Is President Clinton a Sociopath?

by Sarah Thompson, M.D.

Several people have asked me about the many statements being made regarding President Clinton's mental health. He has been labeled by some as a "sex addict", by some as a "sociopath", by some as suffering from being an "adult child of an alcoholic". Some people claim that we should not hold him responsible for his misconduct because he is "ill". Some propose that he invoke Article 25 of the Constitution to declare himself temporarily unable to discharge the duties of President, that he enter into some sort of therapy, and resume office when he is "cured".

From a strict medical and psychiatric standpoint, there is no such disorder as "sexual addiction", although it is possible to diagnose a "sexual disorder" in someone who is distressed about using a succession of people for sexual gratification. Personally, I believe that "sex addiction" is not a medical or psychiatric disorder, but rather an attempt to avoid responsibility by medicalizing misbehavior. In other words, "It's not my fault, I'm addicted to sex", just doesn't convince me at all.

On a related note, there are psychiatric disorders in which a person may behave in sexually inappropriate ways, and in some cases persons so affected truly do not understand that their behavior is wrong or may be unable to control that behavior. But even in those cases, the person remains responsible for any damage or emotional distress caused by such behavior.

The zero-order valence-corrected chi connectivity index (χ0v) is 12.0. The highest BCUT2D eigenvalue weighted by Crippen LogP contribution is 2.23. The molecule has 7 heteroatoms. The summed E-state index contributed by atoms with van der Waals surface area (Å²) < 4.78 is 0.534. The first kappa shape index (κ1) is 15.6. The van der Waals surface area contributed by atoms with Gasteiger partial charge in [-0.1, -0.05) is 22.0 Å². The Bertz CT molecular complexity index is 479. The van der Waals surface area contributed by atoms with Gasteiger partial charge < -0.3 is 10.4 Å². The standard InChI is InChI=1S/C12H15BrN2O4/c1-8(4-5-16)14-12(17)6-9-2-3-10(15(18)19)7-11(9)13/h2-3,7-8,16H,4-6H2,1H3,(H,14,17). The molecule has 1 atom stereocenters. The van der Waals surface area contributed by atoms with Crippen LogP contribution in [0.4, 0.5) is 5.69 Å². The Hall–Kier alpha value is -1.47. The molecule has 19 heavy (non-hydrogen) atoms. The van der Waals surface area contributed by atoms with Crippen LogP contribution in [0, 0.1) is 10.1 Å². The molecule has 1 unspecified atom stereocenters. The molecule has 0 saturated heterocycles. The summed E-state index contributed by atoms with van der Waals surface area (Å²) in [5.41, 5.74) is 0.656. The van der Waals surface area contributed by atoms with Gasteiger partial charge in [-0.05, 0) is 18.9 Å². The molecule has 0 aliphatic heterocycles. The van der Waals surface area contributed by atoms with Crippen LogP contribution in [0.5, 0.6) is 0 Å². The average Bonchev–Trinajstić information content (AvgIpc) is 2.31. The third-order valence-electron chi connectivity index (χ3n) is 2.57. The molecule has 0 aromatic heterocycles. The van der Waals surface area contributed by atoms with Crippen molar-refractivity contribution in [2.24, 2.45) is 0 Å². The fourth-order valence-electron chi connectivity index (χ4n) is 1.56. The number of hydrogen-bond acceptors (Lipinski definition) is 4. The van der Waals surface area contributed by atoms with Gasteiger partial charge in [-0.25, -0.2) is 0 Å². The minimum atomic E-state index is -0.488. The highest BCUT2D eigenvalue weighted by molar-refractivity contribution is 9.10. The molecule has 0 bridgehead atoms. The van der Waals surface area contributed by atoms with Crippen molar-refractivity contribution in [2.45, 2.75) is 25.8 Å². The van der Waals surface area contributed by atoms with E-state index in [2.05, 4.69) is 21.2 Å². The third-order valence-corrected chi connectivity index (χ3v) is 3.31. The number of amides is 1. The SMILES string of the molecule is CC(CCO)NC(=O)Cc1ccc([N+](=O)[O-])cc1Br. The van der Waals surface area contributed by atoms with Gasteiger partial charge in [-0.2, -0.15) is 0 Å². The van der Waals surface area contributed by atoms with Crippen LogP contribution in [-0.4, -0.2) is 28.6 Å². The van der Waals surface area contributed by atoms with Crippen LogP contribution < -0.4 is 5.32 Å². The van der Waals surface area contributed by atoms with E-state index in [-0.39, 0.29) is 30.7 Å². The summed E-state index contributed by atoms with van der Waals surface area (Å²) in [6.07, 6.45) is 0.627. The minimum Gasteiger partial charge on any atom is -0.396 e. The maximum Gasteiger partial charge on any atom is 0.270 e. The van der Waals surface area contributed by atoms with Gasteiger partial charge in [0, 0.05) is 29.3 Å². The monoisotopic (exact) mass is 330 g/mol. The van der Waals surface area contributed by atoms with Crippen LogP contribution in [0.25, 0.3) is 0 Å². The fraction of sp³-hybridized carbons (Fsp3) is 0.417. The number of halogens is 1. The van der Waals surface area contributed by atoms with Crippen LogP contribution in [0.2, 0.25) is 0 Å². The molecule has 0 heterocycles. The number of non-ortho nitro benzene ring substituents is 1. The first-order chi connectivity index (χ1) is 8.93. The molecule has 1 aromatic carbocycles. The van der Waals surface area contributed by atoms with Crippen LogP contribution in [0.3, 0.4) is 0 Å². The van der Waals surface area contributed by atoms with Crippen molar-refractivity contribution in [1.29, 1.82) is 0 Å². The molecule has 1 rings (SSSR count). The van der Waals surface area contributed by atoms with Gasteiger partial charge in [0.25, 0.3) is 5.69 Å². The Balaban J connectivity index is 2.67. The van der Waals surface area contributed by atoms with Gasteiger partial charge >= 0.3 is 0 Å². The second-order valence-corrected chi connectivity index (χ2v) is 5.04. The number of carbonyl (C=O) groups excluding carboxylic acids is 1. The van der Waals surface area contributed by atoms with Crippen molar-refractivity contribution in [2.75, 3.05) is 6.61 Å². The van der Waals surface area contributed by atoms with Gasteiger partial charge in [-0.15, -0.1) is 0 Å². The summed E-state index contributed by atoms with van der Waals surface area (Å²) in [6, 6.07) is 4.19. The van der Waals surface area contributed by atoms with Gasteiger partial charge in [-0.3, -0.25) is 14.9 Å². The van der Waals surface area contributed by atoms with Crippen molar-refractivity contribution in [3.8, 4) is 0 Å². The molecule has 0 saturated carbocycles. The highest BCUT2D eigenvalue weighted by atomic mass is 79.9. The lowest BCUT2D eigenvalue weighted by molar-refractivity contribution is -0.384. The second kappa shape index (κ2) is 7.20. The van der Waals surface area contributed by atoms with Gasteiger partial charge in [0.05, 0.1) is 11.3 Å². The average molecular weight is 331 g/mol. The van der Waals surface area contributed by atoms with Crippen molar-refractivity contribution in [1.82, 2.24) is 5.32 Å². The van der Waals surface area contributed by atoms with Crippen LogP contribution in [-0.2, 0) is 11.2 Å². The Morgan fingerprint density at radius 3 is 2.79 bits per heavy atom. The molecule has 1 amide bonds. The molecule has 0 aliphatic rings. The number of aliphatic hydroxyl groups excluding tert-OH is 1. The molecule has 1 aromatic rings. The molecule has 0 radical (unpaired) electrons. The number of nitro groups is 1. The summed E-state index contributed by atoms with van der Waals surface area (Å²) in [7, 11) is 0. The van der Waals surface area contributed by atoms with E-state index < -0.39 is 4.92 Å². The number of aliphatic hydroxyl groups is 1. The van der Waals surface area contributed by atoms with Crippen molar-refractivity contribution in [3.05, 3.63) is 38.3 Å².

Finally there are people who are mentally incompetent. Both competency and insanity are _legal_, not _medical_ terms, and such a determination can be made only by a judge or jury. Clearly if Mr. Clinton is too incompetent to manage his own affairs, or if he is insane, he is unfit to serve as President.

That one is an "adult child of an alcoholic (ACOA)" is also not a psychiatric diagnosis. It is true that certain thought and behavior patterns occur more often in people who were raised by an alcoholic parent. But ACOA is a way of conceptualizing certain behavior patterns, not an illness. It is not diagnostic, but rather descriptive. It is a tool used to help children of alcoholics, their families, and their therapists better understand their particular psychological vulnerabilities. And of course, ACOA is not deterministic; some people raised by alcoholic parents do not develop psychological or behavioral problems.

Finally we come to sociopathy, although the current terminology is "Antisocial Personality Disorder". Antisocial Personality Disorder is a specific psychiatric diagnosis. I'd like to simply be able to say that Mr. Clinton either does or does not have Antisocial Personality Disorder. But it's not that simple.

First of all, I (like most other psychiatrists) consider it to be highly unethical to diagnose a person whom I have not interviewed in person. I have never met, much less interviewed Mr. Clinton, so I will not diagnose him. So any conclusions I may draw are my opinion. It may be an educated opinion, but I want to be very clear that I am _not_ diagnosing anyone _in absentia_.